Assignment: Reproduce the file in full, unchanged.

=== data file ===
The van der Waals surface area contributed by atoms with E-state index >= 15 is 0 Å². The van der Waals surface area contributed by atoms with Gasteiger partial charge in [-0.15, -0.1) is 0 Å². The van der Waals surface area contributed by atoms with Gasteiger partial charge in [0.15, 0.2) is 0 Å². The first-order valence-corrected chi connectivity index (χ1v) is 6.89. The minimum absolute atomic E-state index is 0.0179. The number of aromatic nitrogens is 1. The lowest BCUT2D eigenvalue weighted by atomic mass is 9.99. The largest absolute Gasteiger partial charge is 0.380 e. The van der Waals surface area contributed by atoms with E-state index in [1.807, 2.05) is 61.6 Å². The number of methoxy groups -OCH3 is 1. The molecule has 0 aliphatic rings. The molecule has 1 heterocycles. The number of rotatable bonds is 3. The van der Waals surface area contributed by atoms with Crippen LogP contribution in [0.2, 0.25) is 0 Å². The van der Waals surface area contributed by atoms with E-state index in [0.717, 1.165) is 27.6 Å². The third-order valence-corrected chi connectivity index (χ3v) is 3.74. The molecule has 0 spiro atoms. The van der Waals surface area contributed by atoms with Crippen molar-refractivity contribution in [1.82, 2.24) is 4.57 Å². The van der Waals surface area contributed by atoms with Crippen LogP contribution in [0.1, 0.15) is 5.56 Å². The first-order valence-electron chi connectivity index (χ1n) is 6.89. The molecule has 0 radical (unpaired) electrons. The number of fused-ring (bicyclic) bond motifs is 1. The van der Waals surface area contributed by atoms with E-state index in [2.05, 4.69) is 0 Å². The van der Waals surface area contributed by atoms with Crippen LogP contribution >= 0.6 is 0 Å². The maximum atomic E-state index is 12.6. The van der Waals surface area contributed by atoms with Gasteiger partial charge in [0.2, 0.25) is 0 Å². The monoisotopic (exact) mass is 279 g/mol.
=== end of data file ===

The van der Waals surface area contributed by atoms with E-state index >= 15 is 0 Å². The van der Waals surface area contributed by atoms with Gasteiger partial charge in [-0.15, -0.1) is 0 Å². The van der Waals surface area contributed by atoms with Gasteiger partial charge in [0.15, 0.2) is 0 Å². The first-order valence-corrected chi connectivity index (χ1v) is 6.89. The minimum absolute atomic E-state index is 0.0179. The number of aromatic nitrogens is 1. The lowest BCUT2D eigenvalue weighted by atomic mass is 9.99. The largest absolute Gasteiger partial charge is 0.380 e. The van der Waals surface area contributed by atoms with E-state index in [1.807, 2.05) is 61.6 Å². The number of methoxy groups -OCH3 is 1. The molecule has 0 aliphatic rings. The molecule has 1 heterocycles. The number of rotatable bonds is 3. The van der Waals surface area contributed by atoms with Crippen LogP contribution in [0.2, 0.25) is 0 Å². The van der Waals surface area contributed by atoms with E-state index in [0.717, 1.165) is 27.6 Å². The third-order valence-corrected chi connectivity index (χ3v) is 3.74. The molecule has 0 spiro atoms. The van der Waals surface area contributed by atoms with Crippen molar-refractivity contribution in [1.82, 2.24) is 4.57 Å². The van der Waals surface area contributed by atoms with Crippen LogP contribution in [0.1, 0.15) is 5.56 Å². The first-order valence-electron chi connectivity index (χ1n) is 6.89. The molecule has 0 radical (unpaired) electrons. The number of fused-ring (bicyclic) bond motifs is 1. The van der Waals surface area contributed by atoms with E-state index in [2.05, 4.69) is 0 Å². The van der Waals surface area contributed by atoms with Crippen LogP contribution >= 0.6 is 0 Å². The maximum atomic E-state index is 12.6. The van der Waals surface area contributed by atoms with Gasteiger partial charge in [0.2, 0.25) is 0 Å². The monoisotopic (exact) mass is 279 g/mol.